February 8, 2012

Choosing when to go

His quality of life declining, Norman Morse wants all to know that he's made a very sane and sensible decision.

By Kelley Bouchard kbouchard@pressherald.com
Staff Writer

(Continued from page 1)

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“Why shouldn’t I be able to end my life in a painless, peaceful and dignified way?” asks Norman Morse, 91, of Falmouth.

Gabe Souza/Staff Photographer

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Morse holds photos from his time of military service during World War II.

Gabe Souza/Staff Photographer

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Morse said he believes the medical community opposes physician-assisted suicide because it makes a lot of money keeping seriously ill and elderly people alive.

Nationwide, recent polls show that more than 70 percent of Americans believe that terminally ill patients should have the right to self-administer lethal medication to achieve a peaceful death, according to Compassion & Choices, a group that promotes end-of-life choices.

When asked if doctors should be allowed to help terminally ill people die, 75 percent of Americans said yes, according to a 2005 Gallup poll. When pollsters included an inflammatory term such as suicide, 58 percent said yes.

Morse believes anyone who's not old cannot fully understand the perils of aging. His decline started two years ago, when prostate problems forced him to start wearing a catheter full time. Now, he struggles to stand up, walk, button his pants, even hold a phone. He describes his disabilities emphatically, in crisp detail, as he does everything.

"I had to stop driving a few weeks ago because I couldn't pass the eye test," Morse said. "Where's your quality of life if you can't read and you can't drive? Until two years ago, I went jogging every few days, rode my bicycle around here and could do a perfect set of push-ups. How many American men do you know who can do a perfect set of push-ups at age 90? Since then, my independence has evaporated and my quality of life has plummeted."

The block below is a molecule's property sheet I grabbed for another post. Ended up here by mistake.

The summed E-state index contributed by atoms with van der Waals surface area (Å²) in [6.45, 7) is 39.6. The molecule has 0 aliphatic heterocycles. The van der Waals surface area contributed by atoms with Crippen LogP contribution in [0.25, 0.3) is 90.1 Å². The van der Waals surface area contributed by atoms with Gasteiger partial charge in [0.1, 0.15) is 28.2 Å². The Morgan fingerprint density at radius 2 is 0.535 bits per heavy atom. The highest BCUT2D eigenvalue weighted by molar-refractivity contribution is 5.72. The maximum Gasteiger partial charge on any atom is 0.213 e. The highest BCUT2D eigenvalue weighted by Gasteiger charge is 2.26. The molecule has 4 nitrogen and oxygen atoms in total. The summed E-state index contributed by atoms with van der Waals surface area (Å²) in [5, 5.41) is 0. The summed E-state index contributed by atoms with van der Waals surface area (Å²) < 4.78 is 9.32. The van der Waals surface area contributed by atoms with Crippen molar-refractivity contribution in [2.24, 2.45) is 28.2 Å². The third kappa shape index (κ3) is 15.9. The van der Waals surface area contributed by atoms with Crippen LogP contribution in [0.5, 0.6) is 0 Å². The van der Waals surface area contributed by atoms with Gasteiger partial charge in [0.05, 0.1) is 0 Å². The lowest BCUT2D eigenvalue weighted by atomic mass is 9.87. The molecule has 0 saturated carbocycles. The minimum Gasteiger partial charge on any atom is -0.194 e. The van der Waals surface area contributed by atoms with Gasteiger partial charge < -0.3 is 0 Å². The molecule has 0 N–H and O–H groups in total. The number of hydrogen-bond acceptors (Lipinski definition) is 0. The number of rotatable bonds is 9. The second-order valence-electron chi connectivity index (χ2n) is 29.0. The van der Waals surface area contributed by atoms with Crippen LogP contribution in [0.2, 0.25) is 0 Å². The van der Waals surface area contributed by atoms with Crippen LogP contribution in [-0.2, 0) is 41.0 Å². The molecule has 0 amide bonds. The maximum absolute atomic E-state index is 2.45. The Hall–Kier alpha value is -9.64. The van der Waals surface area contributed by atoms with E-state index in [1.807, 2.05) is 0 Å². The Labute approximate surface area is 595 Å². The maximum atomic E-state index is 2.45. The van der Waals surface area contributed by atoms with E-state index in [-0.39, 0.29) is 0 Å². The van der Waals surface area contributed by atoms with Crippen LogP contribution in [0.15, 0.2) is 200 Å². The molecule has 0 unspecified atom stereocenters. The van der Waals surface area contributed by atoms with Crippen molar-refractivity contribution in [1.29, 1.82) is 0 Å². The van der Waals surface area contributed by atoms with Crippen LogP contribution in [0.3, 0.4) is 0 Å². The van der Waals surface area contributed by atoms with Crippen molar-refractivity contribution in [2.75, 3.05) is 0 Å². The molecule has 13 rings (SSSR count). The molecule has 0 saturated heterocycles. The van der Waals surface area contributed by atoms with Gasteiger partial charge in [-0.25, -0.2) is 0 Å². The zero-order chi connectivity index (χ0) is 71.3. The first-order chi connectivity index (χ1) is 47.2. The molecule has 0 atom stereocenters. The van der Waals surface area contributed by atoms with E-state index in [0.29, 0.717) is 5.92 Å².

One of the worst blows came in mid-May, when a veterinarian had to put down his beloved dog, Billy, a 12-year-old bichon frise he adopted a few years ago. For Morse, the experience emphasized the irony of his own situation.

"We euthanize dogs because we don't want them to suffer," he said. "We are kinder to our pets than we are to our fellow man."

LIFE WELL LIVED

Born in Pittsfield, Mass., in 1919, Morse grew up in a privileged family, the younger of two sons born to Rosamond and Harold Morse, who was a General Electric engineer. In 1926, the family moved to Southport, Conn., where he would live most of his life.

He made it through World War II unscathed, largely because the costly radar equipment that his company carried was well protected.

For most of his business career he managed real estate investments in New York City for the English branches of the wealthy Astor and Whitney families. He owned three cruising sailboats in his life and enjoyed being on the water well into his 80s.

He married Helen Tracy, a Polaroid chemist, in 1954; she died of cancer 11 years later. He married Marta Muller in 1975 and the couple moved to Portland in 1988; they separated when he moved to Falmouth six years ago.

While in Maine, Morse has given the bulk of his financial assets and some of his precious collections to various nonprofits, including Greater Portland Landmarks, Portland Museum of Art, Maine Historical Society, St. Lawrence Arts Center and the Osher Map Library at the University of Southern Maine.

"I always gave early in projects -- $10,000, $20,000, $30,000 at a time," Morse said. "I liked to give seed money because that's when they need it most."

Word of Morse's desire to die has spread among the groups he has supported, upsetting many who have come to love him and value his knowledge of the arts, architecture, seafaring and history in general.

"He's a wonderful, extraordinary man," said Hilary Bassett, executive director of Greater Portland Landmarks, where Morse was a board member and remains an advisory trustee.

"He's been very involved and very committed to our mission," Bassett said. "I was upset to hear what he was contemplating because he still has so much to offer. But I understand that he's very independent, and that it's hard to have difficulty doing things that came easily in the past."

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Additional Photos

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Norman Morse poses for a photograph in May 1944, when he was stationed at Start Point, Devon, England, just weeks before the D-Day invasion at Normandy, France, during World War II. Morse was a second lieutenant in a radar company that followed Gen. George S. Patton's Third Army through France and into Germany.

Family photo

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Norman Morse is shown sailing in Long Island Sound off Southport, Conn., in 1960.

Courtesy Norman Morse

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This picture shows Norman Morse, age 4, sitting on a porch wall beside his older brother, Francis, and mother, Rosamond, in 1924, when the family lived in Pittsfield, Mass. They later moved to Fairfield, Conn., where he lived until retiring to Maine in 1988.

Family photo

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Norman Morse horses around with a cart carrying a friend while visiting Shelter Island, on Long Island, N.Y., in 1950.

Courtesy Norman Morse

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Norman Morse with his first wife, Helen, in 1954, the year they were married.

Courtesy Norman Morse

 


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